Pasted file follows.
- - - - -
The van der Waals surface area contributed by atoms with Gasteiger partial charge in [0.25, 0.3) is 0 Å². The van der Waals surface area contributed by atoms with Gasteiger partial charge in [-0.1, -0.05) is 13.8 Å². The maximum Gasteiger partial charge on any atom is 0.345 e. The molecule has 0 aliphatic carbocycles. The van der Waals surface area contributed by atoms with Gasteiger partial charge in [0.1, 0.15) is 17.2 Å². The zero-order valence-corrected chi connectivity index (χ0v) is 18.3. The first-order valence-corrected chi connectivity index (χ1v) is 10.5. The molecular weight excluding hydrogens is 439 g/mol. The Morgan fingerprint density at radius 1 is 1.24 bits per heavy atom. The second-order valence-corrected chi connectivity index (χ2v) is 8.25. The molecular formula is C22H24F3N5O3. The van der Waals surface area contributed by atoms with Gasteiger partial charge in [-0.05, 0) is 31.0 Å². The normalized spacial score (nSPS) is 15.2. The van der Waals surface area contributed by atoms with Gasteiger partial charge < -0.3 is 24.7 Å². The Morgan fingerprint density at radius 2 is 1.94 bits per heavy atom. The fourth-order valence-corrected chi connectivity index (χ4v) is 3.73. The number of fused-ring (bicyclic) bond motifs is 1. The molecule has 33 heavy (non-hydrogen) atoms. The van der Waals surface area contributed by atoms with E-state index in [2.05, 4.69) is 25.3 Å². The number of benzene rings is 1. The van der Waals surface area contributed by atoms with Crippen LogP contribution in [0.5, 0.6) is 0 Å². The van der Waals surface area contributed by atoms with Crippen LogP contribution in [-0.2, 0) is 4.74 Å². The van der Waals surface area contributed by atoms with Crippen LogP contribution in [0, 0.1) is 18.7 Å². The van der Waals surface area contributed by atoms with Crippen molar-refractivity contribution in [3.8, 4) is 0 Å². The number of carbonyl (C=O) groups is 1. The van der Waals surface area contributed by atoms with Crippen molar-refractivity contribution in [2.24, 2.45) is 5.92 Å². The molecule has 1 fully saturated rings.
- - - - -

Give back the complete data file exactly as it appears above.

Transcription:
The van der Waals surface area contributed by atoms with Gasteiger partial charge in [0.25, 0.3) is 0 Å². The van der Waals surface area contributed by atoms with Gasteiger partial charge in [-0.1, -0.05) is 13.8 Å². The maximum Gasteiger partial charge on any atom is 0.345 e. The molecule has 0 aliphatic carbocycles. The van der Waals surface area contributed by atoms with Gasteiger partial charge in [0.1, 0.15) is 17.2 Å². The zero-order valence-corrected chi connectivity index (χ0v) is 18.3. The first-order valence-corrected chi connectivity index (χ1v) is 10.5. The molecular weight excluding hydrogens is 439 g/mol. The Morgan fingerprint density at radius 1 is 1.24 bits per heavy atom. The second-order valence-corrected chi connectivity index (χ2v) is 8.25. The molecular formula is C22H24F3N5O3. The van der Waals surface area contributed by atoms with Gasteiger partial charge in [-0.05, 0) is 31.0 Å². The normalized spacial score (nSPS) is 15.2. The van der Waals surface area contributed by atoms with Gasteiger partial charge < -0.3 is 24.7 Å². The Morgan fingerprint density at radius 2 is 1.94 bits per heavy atom. The fourth-order valence-corrected chi connectivity index (χ4v) is 3.73. The number of fused-ring (bicyclic) bond motifs is 1. The molecule has 33 heavy (non-hydrogen) atoms. The van der Waals surface area contributed by atoms with E-state index in [2.05, 4.69) is 25.3 Å². The number of benzene rings is 1. The van der Waals surface area contributed by atoms with Crippen LogP contribution in [0.5, 0.6) is 0 Å². The van der Waals surface area contributed by atoms with Crippen LogP contribution in [-0.2, 0) is 4.74 Å². The van der Waals surface area contributed by atoms with Crippen LogP contribution in [0, 0.1) is 18.7 Å². The van der Waals surface area contributed by atoms with Crippen molar-refractivity contribution in [3.8, 4) is 0 Å². The number of carbonyl (C=O) groups is 1. The van der Waals surface area contributed by atoms with Crippen molar-refractivity contribution in [2.24, 2.45) is 5.92 Å². The molecule has 1 fully saturated rings.